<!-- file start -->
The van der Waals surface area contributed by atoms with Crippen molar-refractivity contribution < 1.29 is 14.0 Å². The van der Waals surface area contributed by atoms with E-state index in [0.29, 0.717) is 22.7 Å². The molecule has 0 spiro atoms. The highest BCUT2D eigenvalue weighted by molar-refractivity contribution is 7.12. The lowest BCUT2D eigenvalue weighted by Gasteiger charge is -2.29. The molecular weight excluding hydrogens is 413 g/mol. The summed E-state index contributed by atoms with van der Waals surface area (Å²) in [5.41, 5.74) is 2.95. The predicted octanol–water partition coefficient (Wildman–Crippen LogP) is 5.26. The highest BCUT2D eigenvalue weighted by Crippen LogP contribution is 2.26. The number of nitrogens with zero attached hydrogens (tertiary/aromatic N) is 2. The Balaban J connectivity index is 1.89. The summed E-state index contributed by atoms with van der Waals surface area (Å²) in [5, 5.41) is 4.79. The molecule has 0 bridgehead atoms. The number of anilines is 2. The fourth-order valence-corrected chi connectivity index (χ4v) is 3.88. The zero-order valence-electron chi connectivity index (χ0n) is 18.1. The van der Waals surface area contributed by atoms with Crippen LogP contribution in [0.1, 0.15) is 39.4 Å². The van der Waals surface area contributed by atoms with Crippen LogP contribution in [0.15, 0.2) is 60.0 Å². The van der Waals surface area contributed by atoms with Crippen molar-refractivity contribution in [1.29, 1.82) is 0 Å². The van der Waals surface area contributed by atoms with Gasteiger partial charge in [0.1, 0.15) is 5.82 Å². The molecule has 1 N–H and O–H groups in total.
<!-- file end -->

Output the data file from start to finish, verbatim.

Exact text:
The van der Waals surface area contributed by atoms with Crippen molar-refractivity contribution < 1.29 is 14.0 Å². The van der Waals surface area contributed by atoms with E-state index in [0.29, 0.717) is 22.7 Å². The molecule has 0 spiro atoms. The highest BCUT2D eigenvalue weighted by molar-refractivity contribution is 7.12. The lowest BCUT2D eigenvalue weighted by Gasteiger charge is -2.29. The molecular weight excluding hydrogens is 413 g/mol. The summed E-state index contributed by atoms with van der Waals surface area (Å²) in [5.41, 5.74) is 2.95. The predicted octanol–water partition coefficient (Wildman–Crippen LogP) is 5.26. The highest BCUT2D eigenvalue weighted by Crippen LogP contribution is 2.26. The number of nitrogens with zero attached hydrogens (tertiary/aromatic N) is 2. The Balaban J connectivity index is 1.89. The summed E-state index contributed by atoms with van der Waals surface area (Å²) in [5, 5.41) is 4.79. The molecule has 0 bridgehead atoms. The number of anilines is 2. The fourth-order valence-corrected chi connectivity index (χ4v) is 3.88. The zero-order valence-electron chi connectivity index (χ0n) is 18.1. The van der Waals surface area contributed by atoms with Crippen LogP contribution in [0.1, 0.15) is 39.4 Å². The van der Waals surface area contributed by atoms with Crippen LogP contribution in [0.15, 0.2) is 60.0 Å². The van der Waals surface area contributed by atoms with Crippen molar-refractivity contribution in [1.29, 1.82) is 0 Å². The van der Waals surface area contributed by atoms with Gasteiger partial charge in [0.1, 0.15) is 5.82 Å². The molecule has 1 N–H and O–H groups in total.